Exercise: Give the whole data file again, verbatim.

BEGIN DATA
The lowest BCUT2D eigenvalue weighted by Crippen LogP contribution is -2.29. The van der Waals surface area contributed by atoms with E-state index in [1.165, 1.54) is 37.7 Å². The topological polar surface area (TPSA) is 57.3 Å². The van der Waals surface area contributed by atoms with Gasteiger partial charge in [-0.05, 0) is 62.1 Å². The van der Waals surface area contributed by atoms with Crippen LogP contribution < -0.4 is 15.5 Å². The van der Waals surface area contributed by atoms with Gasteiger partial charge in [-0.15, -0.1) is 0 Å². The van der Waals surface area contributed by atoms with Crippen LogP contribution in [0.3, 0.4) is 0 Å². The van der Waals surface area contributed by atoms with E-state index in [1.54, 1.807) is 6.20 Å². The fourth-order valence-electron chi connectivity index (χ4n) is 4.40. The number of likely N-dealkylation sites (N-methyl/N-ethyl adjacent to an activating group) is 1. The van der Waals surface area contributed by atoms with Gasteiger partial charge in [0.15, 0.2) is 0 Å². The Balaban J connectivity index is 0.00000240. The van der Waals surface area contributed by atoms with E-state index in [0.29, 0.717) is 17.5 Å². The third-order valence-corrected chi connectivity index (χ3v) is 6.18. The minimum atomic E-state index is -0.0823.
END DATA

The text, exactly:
The lowest BCUT2D eigenvalue weighted by Crippen LogP contribution is -2.29. The van der Waals surface area contributed by atoms with E-state index in [1.165, 1.54) is 37.7 Å². The topological polar surface area (TPSA) is 57.3 Å². The van der Waals surface area contributed by atoms with Gasteiger partial charge in [-0.05, 0) is 62.1 Å². The van der Waals surface area contributed by atoms with Crippen LogP contribution < -0.4 is 15.5 Å². The van der Waals surface area contributed by atoms with Gasteiger partial charge in [-0.15, -0.1) is 0 Å². The van der Waals surface area contributed by atoms with Crippen LogP contribution in [0.3, 0.4) is 0 Å². The van der Waals surface area contributed by atoms with E-state index in [1.54, 1.807) is 6.20 Å². The fourth-order valence-electron chi connectivity index (χ4n) is 4.40. The number of likely N-dealkylation sites (N-methyl/N-ethyl adjacent to an activating group) is 1. The van der Waals surface area contributed by atoms with Gasteiger partial charge in [0.15, 0.2) is 0 Å². The Balaban J connectivity index is 0.00000240. The van der Waals surface area contributed by atoms with E-state index in [0.29, 0.717) is 17.5 Å². The third-order valence-corrected chi connectivity index (χ3v) is 6.18. The minimum atomic E-state index is -0.0823.